The protests had been aimed at the appointment of Margaret Spellings as the president of the UNC system, a process that was marred by a lack of transparency.
During the press conference Friday, Spellings was asked to grade her first six months in office and she said she’s still learning the ropes.
“I think I would get an incomplete,” she said.
Spellings and members of the board discussed a range of topics, including performance-based funding for system schools and the development of the system’s strategic plan.
Two members of the public voiced their opinions at the session: Connor Harney, an Appalachian State University graduate, and Mitch Xia, a UNC-Chapel Hill junior.
Harney said at the session he had applied for a teaching position, but one UNC-system school offered him what amounted to $160 per week.
“I’ve been given the choice to either teach or feed my family,” Harney said. “My son isn’t going to be able to eat professional development.”
Xia asked the board to explain their rationale behind cutting or shrinking programs at certain schools, such as Africana Studies and Women and Gender Studies.
“It seems unlikely to me that it was truly just a matter of funding, given that the BOG has also given significant raises to administrators and also added many admin positions at our schools while failing to do the same for faculty positions and academic departments,” Xia said at the session.
Board of Governors member Marty Kotis said the sessions have been a more useful way to hear the public’s concerns.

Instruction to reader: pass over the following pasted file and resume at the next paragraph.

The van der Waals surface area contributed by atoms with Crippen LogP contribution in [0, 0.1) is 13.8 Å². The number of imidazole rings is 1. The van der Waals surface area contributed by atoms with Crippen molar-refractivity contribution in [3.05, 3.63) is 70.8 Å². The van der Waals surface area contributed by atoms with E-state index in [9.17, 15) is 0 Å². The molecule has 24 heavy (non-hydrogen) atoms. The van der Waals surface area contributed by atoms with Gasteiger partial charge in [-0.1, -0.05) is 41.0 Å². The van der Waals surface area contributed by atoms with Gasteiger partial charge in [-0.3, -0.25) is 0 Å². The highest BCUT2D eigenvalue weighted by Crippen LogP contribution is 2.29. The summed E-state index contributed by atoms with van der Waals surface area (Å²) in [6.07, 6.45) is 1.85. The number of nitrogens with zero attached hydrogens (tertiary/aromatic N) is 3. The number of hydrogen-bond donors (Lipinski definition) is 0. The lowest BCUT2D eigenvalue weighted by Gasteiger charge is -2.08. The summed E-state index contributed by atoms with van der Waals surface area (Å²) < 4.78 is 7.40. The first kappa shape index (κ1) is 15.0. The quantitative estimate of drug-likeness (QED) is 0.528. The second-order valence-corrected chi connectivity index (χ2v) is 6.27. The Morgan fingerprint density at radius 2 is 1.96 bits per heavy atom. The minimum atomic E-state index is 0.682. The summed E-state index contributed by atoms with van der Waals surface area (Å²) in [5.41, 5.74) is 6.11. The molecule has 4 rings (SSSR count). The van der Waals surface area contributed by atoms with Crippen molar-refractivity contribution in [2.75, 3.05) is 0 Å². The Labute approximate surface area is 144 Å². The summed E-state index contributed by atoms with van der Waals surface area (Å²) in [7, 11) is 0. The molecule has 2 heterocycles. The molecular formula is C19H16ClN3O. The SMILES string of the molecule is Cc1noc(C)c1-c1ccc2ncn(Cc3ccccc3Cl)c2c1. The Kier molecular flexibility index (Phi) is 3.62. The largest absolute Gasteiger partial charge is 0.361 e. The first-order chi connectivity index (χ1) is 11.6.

“It’s perhaps more effective than a sign being held up,” he said. “When people yell you lose the ability to communicate.”
Xia said the implementation of the public forum shows that protests have had concrete effects.
“I think the very fact that the protests led to the implementation of this forum, the very fact that there’s a direct correlation shows that both are very necessary in terms of demanding and getting change from the Board of Governors,” Xia said.
In response to the concerns brought up during the public comment sessions, the board posts responses on its website. But Xia said they would have liked to see more of a direct conversation.
“I feel like the public comment session, it felt like an attempt to placate people who accused the Board of Governors of being non-transparent,” Xia said. “There was no further information, no actual dialogue.”
Spellings told reporters in a news conference she has been working for greater accessibility as well as affordability.
“I think the first thing that I have been trying to do along with the entirety of the general administration staff is to listen to people who are on the ground,” she said. “The other big thing is getting the Board of Governors and working with them aligned around these very big themes.”
Spellings is pushing these themes as the board works on its Strategic Plan, which board committees will be working on heavily before the board’s next meeting in October.
In her address to the board at the beginning of the meeting, Spellings said the plan will need to involve input from chancellors, students, faculty and other stakeholders.
“This will not be a top-down plan, it can’t be if it’s going to be effective,” she told the board.